The Nov. 15 issue of the Worcester Business Journal quoted Graduate School of Nursing Dean Doreen C. Harper, PhD, in a story exploring the shortage of clinical nurses and the challenges of recruiting qualified nurse educators to train new nurses.
A November 15 Worcester Business Journal story, which explored the issue of obesity and how some employers are considering programs to help workers lose weight, featured Mitchell J. Gitkind, MD, clinical associate professor of medicine and medical director of the Weight Center at UMass Memorial Medical Center. Dr. Gitkind spoke about the scope of the problem and the challenges people face when trying to lose weight and keep it off long term.
On November 14 the Worcester Telegram & Gazette featured Michael P. Czech, PhD, professor and chair of molecular medicine, in a story regarding research and development projects in Central Massachusetts . Dr. Czech specifically credited RNAi technology, which was developed at UMMS, for helping to create jobs in the region and help generate revenue for the Medical School .
Ashok Saluja, MSc, PhD, professor of surgery, was interviewed for a Nov. 9 WCVB-TV Channel 5 Health segment on pancreatic cancer that focused on his work investigating heat shock proteins and their role in pancreatic cancer. The segment also included information about a Nov. 10 symposium hosted by the Pancreatic Cancer Alliance and UMMS that featured Dana K. Andersen, MD , professor of surgery.
H. Scott Gonzalez, MD, assistant professor of psychiatry, was quoted in the Nov. 8 edition of the Worcester Telegram & Gazette discussing facts about depression in older adults. Dr. Gonzalez specifically noted that age itself is not a risk factor for depression; instead, it appears to be tied predominantly to the amount of loss one experiences as one grows older.
Michael D. Wertheimer, MD, professor of surgery and director of UMass Memorial’s Comprehensive Breast Center, was interviewed for a Nov. 6 Fitchburg Sentinel & Enterprise article in which he discussed the latest techniques for breast cancer detection and treatment.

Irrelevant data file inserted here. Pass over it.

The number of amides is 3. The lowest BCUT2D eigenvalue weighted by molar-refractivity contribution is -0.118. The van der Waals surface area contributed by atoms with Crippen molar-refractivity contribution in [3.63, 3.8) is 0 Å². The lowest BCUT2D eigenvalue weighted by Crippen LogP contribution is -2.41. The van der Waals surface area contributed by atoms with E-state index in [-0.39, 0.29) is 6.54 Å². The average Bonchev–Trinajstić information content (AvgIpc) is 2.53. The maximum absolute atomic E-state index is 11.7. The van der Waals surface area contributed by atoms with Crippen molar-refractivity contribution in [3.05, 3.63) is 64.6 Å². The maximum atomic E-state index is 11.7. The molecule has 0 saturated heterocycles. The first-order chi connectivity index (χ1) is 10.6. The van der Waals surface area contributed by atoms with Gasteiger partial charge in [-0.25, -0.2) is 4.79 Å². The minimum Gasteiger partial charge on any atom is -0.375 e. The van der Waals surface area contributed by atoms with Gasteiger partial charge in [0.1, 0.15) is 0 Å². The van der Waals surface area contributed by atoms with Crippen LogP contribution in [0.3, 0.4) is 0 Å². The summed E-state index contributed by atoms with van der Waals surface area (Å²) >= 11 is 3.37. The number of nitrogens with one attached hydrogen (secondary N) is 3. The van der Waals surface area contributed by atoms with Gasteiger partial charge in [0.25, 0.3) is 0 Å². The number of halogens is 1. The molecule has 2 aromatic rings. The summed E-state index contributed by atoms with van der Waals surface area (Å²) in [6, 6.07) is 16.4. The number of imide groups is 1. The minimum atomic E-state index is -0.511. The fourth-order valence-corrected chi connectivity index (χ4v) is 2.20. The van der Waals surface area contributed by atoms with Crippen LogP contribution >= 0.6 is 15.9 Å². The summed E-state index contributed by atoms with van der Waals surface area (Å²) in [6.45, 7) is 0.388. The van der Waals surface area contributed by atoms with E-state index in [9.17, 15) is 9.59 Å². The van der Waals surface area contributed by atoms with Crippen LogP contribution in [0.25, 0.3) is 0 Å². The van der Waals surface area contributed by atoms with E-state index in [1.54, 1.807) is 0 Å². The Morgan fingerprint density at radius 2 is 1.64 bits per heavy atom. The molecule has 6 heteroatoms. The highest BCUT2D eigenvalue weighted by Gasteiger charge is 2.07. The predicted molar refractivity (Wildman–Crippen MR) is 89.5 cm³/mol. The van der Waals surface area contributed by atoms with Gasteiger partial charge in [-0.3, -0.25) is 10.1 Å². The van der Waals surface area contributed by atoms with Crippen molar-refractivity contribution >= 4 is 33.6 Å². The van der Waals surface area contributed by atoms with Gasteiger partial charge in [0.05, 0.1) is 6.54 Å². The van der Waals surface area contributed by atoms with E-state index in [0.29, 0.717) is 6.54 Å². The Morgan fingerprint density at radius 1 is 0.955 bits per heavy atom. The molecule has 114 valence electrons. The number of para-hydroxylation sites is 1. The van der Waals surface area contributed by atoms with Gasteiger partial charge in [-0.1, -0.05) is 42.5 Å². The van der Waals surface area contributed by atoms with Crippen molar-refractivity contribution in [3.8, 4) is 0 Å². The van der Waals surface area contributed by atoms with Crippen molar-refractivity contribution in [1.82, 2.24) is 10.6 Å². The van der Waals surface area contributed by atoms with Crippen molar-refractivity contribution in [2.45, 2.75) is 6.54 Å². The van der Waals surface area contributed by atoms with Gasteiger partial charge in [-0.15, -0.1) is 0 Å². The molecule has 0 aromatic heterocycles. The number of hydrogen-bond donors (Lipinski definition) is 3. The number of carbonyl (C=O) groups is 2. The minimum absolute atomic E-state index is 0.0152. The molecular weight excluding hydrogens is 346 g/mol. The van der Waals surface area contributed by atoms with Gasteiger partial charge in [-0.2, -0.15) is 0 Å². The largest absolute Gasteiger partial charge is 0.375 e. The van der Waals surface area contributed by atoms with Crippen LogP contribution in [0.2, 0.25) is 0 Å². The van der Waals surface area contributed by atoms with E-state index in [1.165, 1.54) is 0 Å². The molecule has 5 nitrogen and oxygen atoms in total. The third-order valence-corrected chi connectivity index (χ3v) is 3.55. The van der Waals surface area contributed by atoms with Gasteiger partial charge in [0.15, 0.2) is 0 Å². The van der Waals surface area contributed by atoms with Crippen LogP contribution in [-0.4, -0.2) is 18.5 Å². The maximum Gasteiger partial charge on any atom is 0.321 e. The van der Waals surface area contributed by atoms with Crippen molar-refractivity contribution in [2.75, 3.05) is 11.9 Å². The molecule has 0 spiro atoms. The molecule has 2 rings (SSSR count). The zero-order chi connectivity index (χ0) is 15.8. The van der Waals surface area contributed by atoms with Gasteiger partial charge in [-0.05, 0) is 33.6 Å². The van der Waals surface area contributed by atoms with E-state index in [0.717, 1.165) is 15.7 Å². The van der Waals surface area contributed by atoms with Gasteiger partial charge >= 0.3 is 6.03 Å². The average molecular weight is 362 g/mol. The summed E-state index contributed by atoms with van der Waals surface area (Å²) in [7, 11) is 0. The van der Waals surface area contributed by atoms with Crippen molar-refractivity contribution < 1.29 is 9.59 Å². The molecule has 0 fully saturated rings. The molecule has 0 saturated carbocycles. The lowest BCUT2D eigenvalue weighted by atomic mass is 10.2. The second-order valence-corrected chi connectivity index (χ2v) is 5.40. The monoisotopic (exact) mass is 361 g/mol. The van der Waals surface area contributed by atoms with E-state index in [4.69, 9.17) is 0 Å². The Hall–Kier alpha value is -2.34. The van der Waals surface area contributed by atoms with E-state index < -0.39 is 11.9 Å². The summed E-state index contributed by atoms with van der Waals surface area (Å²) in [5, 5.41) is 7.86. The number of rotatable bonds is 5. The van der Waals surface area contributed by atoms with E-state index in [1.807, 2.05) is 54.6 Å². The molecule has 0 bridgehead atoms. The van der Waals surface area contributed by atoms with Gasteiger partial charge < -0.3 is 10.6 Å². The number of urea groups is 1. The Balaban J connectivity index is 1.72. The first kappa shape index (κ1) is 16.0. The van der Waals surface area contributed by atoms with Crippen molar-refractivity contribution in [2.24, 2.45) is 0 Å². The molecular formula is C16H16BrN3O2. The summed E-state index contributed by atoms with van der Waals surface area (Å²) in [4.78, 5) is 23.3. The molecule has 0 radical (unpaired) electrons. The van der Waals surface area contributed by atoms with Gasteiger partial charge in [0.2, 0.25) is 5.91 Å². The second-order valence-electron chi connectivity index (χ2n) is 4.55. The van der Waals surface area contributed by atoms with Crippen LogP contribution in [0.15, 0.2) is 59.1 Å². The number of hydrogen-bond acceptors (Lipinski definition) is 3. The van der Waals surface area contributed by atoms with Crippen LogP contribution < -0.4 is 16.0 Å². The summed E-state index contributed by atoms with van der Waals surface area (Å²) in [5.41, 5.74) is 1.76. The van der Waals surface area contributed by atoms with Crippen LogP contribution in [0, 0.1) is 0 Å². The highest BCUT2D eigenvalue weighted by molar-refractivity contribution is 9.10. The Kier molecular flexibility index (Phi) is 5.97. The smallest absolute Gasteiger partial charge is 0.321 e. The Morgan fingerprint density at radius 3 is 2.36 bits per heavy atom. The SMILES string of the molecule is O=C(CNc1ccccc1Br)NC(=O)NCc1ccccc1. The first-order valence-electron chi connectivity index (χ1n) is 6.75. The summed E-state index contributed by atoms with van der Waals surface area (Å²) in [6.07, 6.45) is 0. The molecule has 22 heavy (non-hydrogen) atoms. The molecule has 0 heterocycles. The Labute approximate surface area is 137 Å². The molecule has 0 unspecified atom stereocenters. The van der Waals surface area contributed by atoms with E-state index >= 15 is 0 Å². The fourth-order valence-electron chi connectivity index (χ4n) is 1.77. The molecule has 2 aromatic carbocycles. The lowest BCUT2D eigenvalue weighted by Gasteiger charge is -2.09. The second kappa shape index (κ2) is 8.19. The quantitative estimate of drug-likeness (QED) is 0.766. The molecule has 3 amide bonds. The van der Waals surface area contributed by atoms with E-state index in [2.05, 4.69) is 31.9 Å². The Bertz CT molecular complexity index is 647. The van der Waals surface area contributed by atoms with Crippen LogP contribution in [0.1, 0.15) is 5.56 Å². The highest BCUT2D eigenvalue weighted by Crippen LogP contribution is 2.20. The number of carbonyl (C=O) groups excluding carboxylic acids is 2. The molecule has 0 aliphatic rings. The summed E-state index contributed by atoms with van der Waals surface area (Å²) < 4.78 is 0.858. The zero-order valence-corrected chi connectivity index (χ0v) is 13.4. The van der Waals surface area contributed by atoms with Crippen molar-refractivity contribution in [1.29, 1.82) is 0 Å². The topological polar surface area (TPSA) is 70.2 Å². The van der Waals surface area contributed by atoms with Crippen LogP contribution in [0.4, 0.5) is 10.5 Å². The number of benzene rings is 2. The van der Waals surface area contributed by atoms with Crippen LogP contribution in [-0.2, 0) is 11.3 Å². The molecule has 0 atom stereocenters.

James G. Dobson, PhD, professor of physiology, and Michael F. Ethier, PhD, assistant professor of medicine, were interviewed for a Nov. 1 Worcester Telegram & Gazette Health Page regarding their serendipitous heart study that inevitably led to the creation of an anti-aging skin cream. The key ingredient the two were investigating is adenosine, a naturally occuring molecule in the body that helps both heart muscle and blood vessel walls contract and relax and, per Drs. Dobson and Ethier's studies, also promotes skin health and the reduction of wrinkles that come with aging.
Peter Westervelt, MD, PhD, assistant professor of cell biology, was quoted in a Nov. 1 Worcester Telegram & Gazette article that covered the 10-year anniversary of the UMass Memorial Bone Marrow Transplant Program. Dr. Westervelt, who is also program director, noted that the program is well established -- recently completing its 450th transplant -- but is also forging ahead with cutting-edge research and treatments.
Robert A. Klugman, MD, clinical associate professor of medicine, was recognized in the Oct. 29 edition of the Westborough News following his receipt of the Westborough Good Scout Award from the Knox Trail Council and Tri River District of the Boy Scouts of America.
John P. Gusha, DMD, instructor in family medicine & community health, was quoted in an Oct. 26 Worcester Telegram & Gazette article describing two, multi-year projects that the Health Foundation of Central Massachusetts recently funded to address the continuing oral health crisis in the region.